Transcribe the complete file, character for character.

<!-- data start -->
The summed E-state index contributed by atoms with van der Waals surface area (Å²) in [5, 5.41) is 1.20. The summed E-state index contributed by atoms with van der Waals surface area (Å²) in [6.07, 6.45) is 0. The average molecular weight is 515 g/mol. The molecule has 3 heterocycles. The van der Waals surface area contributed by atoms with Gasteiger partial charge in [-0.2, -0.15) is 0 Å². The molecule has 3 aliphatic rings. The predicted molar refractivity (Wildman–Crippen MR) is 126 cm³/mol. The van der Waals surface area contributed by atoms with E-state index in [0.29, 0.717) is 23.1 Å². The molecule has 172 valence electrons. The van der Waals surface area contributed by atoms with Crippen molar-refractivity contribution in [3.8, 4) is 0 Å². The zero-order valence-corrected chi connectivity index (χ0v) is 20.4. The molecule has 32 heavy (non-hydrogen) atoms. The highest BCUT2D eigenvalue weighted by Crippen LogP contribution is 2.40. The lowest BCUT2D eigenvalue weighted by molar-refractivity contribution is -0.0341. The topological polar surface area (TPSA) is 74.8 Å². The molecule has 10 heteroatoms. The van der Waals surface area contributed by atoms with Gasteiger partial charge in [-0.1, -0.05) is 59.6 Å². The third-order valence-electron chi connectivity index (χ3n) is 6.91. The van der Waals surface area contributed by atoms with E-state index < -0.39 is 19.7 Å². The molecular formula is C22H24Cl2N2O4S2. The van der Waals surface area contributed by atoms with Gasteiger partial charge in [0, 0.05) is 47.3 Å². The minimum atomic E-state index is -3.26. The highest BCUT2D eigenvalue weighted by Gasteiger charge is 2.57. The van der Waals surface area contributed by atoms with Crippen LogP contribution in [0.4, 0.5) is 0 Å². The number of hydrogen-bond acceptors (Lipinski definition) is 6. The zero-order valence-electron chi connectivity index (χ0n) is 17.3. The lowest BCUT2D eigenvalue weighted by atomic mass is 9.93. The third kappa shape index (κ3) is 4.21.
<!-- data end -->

The summed E-state index contributed by atoms with van der Waals surface area (Å²) in [5, 5.41) is 1.20. The summed E-state index contributed by atoms with van der Waals surface area (Å²) in [6.07, 6.45) is 0. The average molecular weight is 515 g/mol. The molecule has 3 heterocycles. The van der Waals surface area contributed by atoms with Gasteiger partial charge in [-0.2, -0.15) is 0 Å². The molecule has 3 aliphatic rings. The predicted molar refractivity (Wildman–Crippen MR) is 126 cm³/mol. The van der Waals surface area contributed by atoms with E-state index in [0.29, 0.717) is 23.1 Å². The molecule has 172 valence electrons. The van der Waals surface area contributed by atoms with Crippen molar-refractivity contribution in [3.8, 4) is 0 Å². The zero-order valence-corrected chi connectivity index (χ0v) is 20.4. The molecule has 32 heavy (non-hydrogen) atoms. The highest BCUT2D eigenvalue weighted by Crippen LogP contribution is 2.40. The lowest BCUT2D eigenvalue weighted by molar-refractivity contribution is -0.0341. The topological polar surface area (TPSA) is 74.8 Å². The molecule has 10 heteroatoms. The van der Waals surface area contributed by atoms with Gasteiger partial charge in [-0.1, -0.05) is 59.6 Å². The third-order valence-electron chi connectivity index (χ3n) is 6.91. The van der Waals surface area contributed by atoms with E-state index < -0.39 is 19.7 Å². The molecular formula is C22H24Cl2N2O4S2. The van der Waals surface area contributed by atoms with Gasteiger partial charge in [0, 0.05) is 47.3 Å². The minimum atomic E-state index is -3.26. The highest BCUT2D eigenvalue weighted by Gasteiger charge is 2.57. The van der Waals surface area contributed by atoms with Crippen LogP contribution in [0.4, 0.5) is 0 Å². The number of hydrogen-bond acceptors (Lipinski definition) is 6. The zero-order valence-electron chi connectivity index (χ0n) is 17.3. The lowest BCUT2D eigenvalue weighted by atomic mass is 9.93. The third kappa shape index (κ3) is 4.21.